by Melissa Pavlack

“It’s Not My Fault”

The first thing that anyone who thinks their marriage is coming to an end should do, is meet with an attorney for an initial consultation.  These meetings are entirely confidential and will give you the tools you need to go forward in a pragmatic and cost effective manner.  Additionally, you may want to interview attorneys until you find the one who makes you feel the most comfortable.  The relationship between the client and divorce attorney is far different than any other attorney-client relationship.  Keep in mind that you may be involved in the divorce process for a while and even longer if you have custody and support issues. You will want to feel that you have a good working relationship with your attorney.

One of the first things that you will learn in your initial consultation with an attorney is that Pennsylvania is first and foremost a no fault state.  Although we do still have fault grounds in our law, litigants must first exhaust the no fault avenues before they can pursue the fault grounds.  Under the no fault divorce law, two people may be divorced 90 days after the filing and service of a divorce complaint as long as both parties consent to the divorce and agree on a property distribution.  While this may seem like an easy thing to do, it may become quite difficult depending on each person’s reason for wanting or not wanting the divorce.  In the event that one party will not consent to the divorce, then under the no fault law, the Court may not enter a divorce decree with an order for property distribution until two years after the parties separate.  As such, the interplay between the entry of the divorce decree and the property distribution can be very significant in negotiating the case to its final conclusion.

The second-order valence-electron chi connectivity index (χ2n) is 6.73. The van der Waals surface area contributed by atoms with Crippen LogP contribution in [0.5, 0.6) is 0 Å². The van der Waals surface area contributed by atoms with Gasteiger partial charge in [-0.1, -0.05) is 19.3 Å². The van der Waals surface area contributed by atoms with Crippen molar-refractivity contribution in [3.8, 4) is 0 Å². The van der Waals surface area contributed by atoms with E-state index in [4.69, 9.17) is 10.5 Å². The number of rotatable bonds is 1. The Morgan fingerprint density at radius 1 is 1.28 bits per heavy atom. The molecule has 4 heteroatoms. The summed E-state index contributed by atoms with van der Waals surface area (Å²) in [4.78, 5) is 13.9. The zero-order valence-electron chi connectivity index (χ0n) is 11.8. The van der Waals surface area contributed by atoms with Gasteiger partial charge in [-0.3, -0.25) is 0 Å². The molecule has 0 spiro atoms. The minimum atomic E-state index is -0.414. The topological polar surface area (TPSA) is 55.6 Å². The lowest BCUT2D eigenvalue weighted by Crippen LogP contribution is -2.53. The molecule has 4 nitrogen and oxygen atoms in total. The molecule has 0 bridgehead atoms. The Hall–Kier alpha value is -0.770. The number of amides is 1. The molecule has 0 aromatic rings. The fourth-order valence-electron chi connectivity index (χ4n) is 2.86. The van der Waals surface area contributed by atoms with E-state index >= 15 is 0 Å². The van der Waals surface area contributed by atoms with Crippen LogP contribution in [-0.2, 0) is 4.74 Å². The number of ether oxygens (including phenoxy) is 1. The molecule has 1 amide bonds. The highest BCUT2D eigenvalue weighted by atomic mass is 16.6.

As a last resort, if neither of the no fault avenues can be established, then the Court may hear the divorce and property distribution issues if one party can establish and prove the fault grounds.  The fault ground does not, however, increase in any way, shape or form the amount of assets the non-faulting party receives.  In determining the divorce and property distribution, the Court may not consider the very emotionally charged issues that you are facing.  The Court is considering the finances and how to look toward your financial future.  Your attorney will have to understand your emotional position, yet guide you through the process considering your financial situation first.

Your friends and co-workers will all tell you things that they think will help you but often they are based on the emotional and not the financial aspects.  All cases are unique and at times people will tell you things that were very specific to another case or the story has gone through too many people and the advice is not based on the actual law.  Be careful not to listen to “side-line” legal advisers who will tell you all about what their divorce was like or what their best friend’s divorce was like.   Divorce truly is a step-by-step process and you want to think logically and take each step as it comes.

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